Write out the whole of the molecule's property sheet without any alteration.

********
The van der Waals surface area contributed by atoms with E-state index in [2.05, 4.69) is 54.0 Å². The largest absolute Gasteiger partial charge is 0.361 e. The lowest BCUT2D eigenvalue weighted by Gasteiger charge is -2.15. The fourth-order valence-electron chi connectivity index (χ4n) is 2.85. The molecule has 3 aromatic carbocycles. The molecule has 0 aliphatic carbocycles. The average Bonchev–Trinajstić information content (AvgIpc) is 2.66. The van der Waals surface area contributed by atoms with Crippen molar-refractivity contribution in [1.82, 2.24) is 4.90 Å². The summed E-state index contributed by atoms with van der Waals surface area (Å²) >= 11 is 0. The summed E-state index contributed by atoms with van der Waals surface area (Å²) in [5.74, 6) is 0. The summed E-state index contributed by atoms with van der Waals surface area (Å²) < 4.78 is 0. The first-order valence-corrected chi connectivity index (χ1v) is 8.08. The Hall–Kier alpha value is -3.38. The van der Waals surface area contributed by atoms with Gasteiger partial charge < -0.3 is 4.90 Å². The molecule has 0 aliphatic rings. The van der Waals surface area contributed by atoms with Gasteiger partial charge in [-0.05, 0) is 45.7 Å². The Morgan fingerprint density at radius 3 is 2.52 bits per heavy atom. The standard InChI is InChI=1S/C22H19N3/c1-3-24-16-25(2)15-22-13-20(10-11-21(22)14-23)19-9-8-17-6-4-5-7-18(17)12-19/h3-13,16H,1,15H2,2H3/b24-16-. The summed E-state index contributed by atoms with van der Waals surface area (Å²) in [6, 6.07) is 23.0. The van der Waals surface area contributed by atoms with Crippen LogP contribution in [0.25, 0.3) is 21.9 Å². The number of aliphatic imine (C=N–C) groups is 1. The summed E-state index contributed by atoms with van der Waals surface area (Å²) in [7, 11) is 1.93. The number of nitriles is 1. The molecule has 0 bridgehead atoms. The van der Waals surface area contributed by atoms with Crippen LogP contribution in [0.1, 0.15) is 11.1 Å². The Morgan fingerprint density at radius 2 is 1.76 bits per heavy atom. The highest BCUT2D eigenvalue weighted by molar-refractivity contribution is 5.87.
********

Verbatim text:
The van der Waals surface area contributed by atoms with E-state index in [2.05, 4.69) is 54.0 Å². The largest absolute Gasteiger partial charge is 0.361 e. The lowest BCUT2D eigenvalue weighted by Gasteiger charge is -2.15. The fourth-order valence-electron chi connectivity index (χ4n) is 2.85. The molecule has 3 aromatic carbocycles. The molecule has 0 aliphatic carbocycles. The average Bonchev–Trinajstić information content (AvgIpc) is 2.66. The van der Waals surface area contributed by atoms with Crippen molar-refractivity contribution in [1.82, 2.24) is 4.90 Å². The summed E-state index contributed by atoms with van der Waals surface area (Å²) >= 11 is 0. The summed E-state index contributed by atoms with van der Waals surface area (Å²) in [5.74, 6) is 0. The summed E-state index contributed by atoms with van der Waals surface area (Å²) < 4.78 is 0. The first-order valence-corrected chi connectivity index (χ1v) is 8.08. The Hall–Kier alpha value is -3.38. The van der Waals surface area contributed by atoms with Gasteiger partial charge < -0.3 is 4.90 Å². The molecule has 0 aliphatic rings. The van der Waals surface area contributed by atoms with Gasteiger partial charge in [-0.05, 0) is 45.7 Å². The Morgan fingerprint density at radius 3 is 2.52 bits per heavy atom. The standard InChI is InChI=1S/C22H19N3/c1-3-24-16-25(2)15-22-13-20(10-11-21(22)14-23)19-9-8-17-6-4-5-7-18(17)12-19/h3-13,16H,1,15H2,2H3/b24-16-. The summed E-state index contributed by atoms with van der Waals surface area (Å²) in [6, 6.07) is 23.0. The van der Waals surface area contributed by atoms with Crippen LogP contribution in [0.25, 0.3) is 21.9 Å². The number of aliphatic imine (C=N–C) groups is 1. The summed E-state index contributed by atoms with van der Waals surface area (Å²) in [7, 11) is 1.93. The number of nitriles is 1. The molecule has 0 bridgehead atoms. The van der Waals surface area contributed by atoms with Crippen LogP contribution in [0.1, 0.15) is 11.1 Å². The Morgan fingerprint density at radius 2 is 1.76 bits per heavy atom. The highest BCUT2D eigenvalue weighted by molar-refractivity contribution is 5.87.